Colossians 3:12-17 Christ Is All In All
What does it mean that Christ is my all? Or that in the community of faith, there are no longer Scythians, or free men but that “Christ is all in all?” In Colossians 3:1-11, Paul explains the first part of the response to this question. In Colossians 3:12-17, he gives the second part of the response. Both of these sections in Colossians address the question in a general sense. In Col. 3:18-4:1, he addresses the question to those who make up the household, the parents, the children and the slaves before ending with exhortations to prayer and Christian conduct (4:2-6)
In 3:11 Paul said
Here there is no Greek or Jew, circumcised or uncircumcised, barbarian, Scythian, slave or free, but Christ is all, and is in all.
Did Paul here mean that in the Church all are levelled? That there is no distinction among the members whether by gender, social status or that there shouldn’t be any cultural differences? If the answer to this is affirmative, then why would Paul still address the slaves later on?
The best solution I think is to understand this passage within the context of the “before-and-after” of the Colossians’ lives. In 1:21-22, this “before-and-after” is delineated:
Once you were alienated from God and were enemies in your minds because of your evil behavior. But now he has reconciled you by Christ’s physical body through death…
Then, after Paul exhorts the Colossians to put to death what is earthly, he says:
You used to walk in these ways in the life you once lived, but now you must rid yourselves of such things…
What follows ia a list of vices. Then Paul, referring to the shedding of ordinary clothes and the putting on of the baptismal robes, says
You have taken off the old self with its practices and have put on the new which is being renewed in knowledge in the image of its Creator…
What follows is the verse in 3:11. What Paul means, therefore, is not the levelling of Christians nor the deletion of their cultural or social differences, but that all should now live with all those differences with the commitment to rid themselves of sin and to live according to their new status. A community of the faith may — for example — made up of different nationalities with their unique quirks, — a Filipino with his predilection for “aborted ducks” and “bagoong”, an Englishman with his love for the internal organs of sheep, an Italian who delights in cheese with maggots in it — but they should learn to live together knowing that each one has Christ as his/her all and that Christ has been “reborn” in each one through baptism.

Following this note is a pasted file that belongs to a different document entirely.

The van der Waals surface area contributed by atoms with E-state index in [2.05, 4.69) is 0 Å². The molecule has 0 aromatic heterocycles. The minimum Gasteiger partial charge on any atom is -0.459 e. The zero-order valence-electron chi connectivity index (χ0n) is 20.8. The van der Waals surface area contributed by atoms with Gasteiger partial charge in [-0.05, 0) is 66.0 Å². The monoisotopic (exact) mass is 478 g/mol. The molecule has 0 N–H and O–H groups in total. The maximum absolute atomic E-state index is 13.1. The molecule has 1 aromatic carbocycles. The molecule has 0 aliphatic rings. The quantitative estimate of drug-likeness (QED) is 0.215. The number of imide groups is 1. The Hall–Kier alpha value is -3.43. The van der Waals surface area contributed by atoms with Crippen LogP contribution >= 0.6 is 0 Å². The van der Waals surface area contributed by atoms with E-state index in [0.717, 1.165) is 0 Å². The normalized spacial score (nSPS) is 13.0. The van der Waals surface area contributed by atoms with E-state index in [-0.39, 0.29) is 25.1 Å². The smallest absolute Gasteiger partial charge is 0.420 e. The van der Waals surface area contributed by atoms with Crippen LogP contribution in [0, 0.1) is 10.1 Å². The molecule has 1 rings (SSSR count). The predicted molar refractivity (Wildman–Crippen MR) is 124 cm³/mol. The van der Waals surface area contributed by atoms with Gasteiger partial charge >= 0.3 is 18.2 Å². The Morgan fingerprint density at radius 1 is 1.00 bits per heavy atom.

This idea is further explained in 3:12-17 when Paul tells the Colossians the virtues “to put on”: heartfelt compassion, kindness, humility, gentleness, patience… Note that these are all relational virtues designed to overcome any hostility arising from differences in background whether cultural or social and makes possible bearing with one another, forgiveness and love.
Finally, “the peace of Christ”, “Body (of Christ)”, “word of God”, “psalms, hymns, spiritual songs” and “doing the Eucharist (=giving thanks to God)”, are all ideas that belong to a common word-group — what we now call “the Mass”. Paul may not have been thinking of the Eucharist as we celebrate it today, but he was thinking of the breaking of the bread, a feature of the Christian life that will be mentioned by Luke in his Gospel and Acts.
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